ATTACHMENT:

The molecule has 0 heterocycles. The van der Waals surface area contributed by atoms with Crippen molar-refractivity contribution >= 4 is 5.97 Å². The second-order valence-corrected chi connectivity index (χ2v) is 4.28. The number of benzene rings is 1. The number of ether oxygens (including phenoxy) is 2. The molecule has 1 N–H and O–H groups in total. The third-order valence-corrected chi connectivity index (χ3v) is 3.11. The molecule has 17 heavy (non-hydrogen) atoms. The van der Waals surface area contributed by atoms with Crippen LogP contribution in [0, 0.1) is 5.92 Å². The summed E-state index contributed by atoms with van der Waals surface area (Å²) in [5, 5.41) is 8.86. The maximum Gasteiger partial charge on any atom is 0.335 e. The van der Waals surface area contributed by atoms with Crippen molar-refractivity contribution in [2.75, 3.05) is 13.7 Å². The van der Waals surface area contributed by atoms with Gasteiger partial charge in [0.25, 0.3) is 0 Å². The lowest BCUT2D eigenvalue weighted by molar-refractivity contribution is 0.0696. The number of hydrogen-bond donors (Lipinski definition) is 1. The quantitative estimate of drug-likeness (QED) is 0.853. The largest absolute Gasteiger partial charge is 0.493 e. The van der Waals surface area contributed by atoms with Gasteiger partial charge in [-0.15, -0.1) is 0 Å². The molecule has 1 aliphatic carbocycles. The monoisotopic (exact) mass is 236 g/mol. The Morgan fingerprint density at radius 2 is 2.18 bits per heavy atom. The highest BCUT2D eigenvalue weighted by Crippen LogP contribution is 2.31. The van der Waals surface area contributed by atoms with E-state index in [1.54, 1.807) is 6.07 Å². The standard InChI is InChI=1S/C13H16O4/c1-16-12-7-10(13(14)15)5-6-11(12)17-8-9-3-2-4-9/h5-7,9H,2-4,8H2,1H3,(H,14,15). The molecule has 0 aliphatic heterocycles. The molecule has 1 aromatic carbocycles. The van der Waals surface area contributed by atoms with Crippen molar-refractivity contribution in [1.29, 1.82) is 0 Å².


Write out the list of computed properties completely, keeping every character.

The molecule has 0 heterocycles. The van der Waals surface area contributed by atoms with Crippen molar-refractivity contribution >= 4 is 5.97 Å². The second-order valence-corrected chi connectivity index (χ2v) is 4.28. The number of benzene rings is 1. The number of ether oxygens (including phenoxy) is 2. The molecule has 1 N–H and O–H groups in total. The third-order valence-corrected chi connectivity index (χ3v) is 3.11. The molecule has 17 heavy (non-hydrogen) atoms. The van der Waals surface area contributed by atoms with Crippen LogP contribution in [0, 0.1) is 5.92 Å². The summed E-state index contributed by atoms with van der Waals surface area (Å²) in [5, 5.41) is 8.86. The maximum Gasteiger partial charge on any atom is 0.335 e. The van der Waals surface area contributed by atoms with Crippen molar-refractivity contribution in [2.75, 3.05) is 13.7 Å². The van der Waals surface area contributed by atoms with Gasteiger partial charge in [0.25, 0.3) is 0 Å². The lowest BCUT2D eigenvalue weighted by molar-refractivity contribution is 0.0696. The number of hydrogen-bond donors (Lipinski definition) is 1. The quantitative estimate of drug-likeness (QED) is 0.853. The largest absolute Gasteiger partial charge is 0.493 e. The van der Waals surface area contributed by atoms with Gasteiger partial charge in [-0.15, -0.1) is 0 Å². The molecule has 1 aliphatic carbocycles. The monoisotopic (exact) mass is 236 g/mol. The Morgan fingerprint density at radius 2 is 2.18 bits per heavy atom. The highest BCUT2D eigenvalue weighted by Crippen LogP contribution is 2.31. The van der Waals surface area contributed by atoms with E-state index in [1.54, 1.807) is 6.07 Å². The standard InChI is InChI=1S/C13H16O4/c1-16-12-7-10(13(14)15)5-6-11(12)17-8-9-3-2-4-9/h5-7,9H,2-4,8H2,1H3,(H,14,15). The molecule has 0 aliphatic heterocycles. The molecule has 1 aromatic carbocycles. The van der Waals surface area contributed by atoms with Crippen molar-refractivity contribution in [1.29, 1.82) is 0 Å².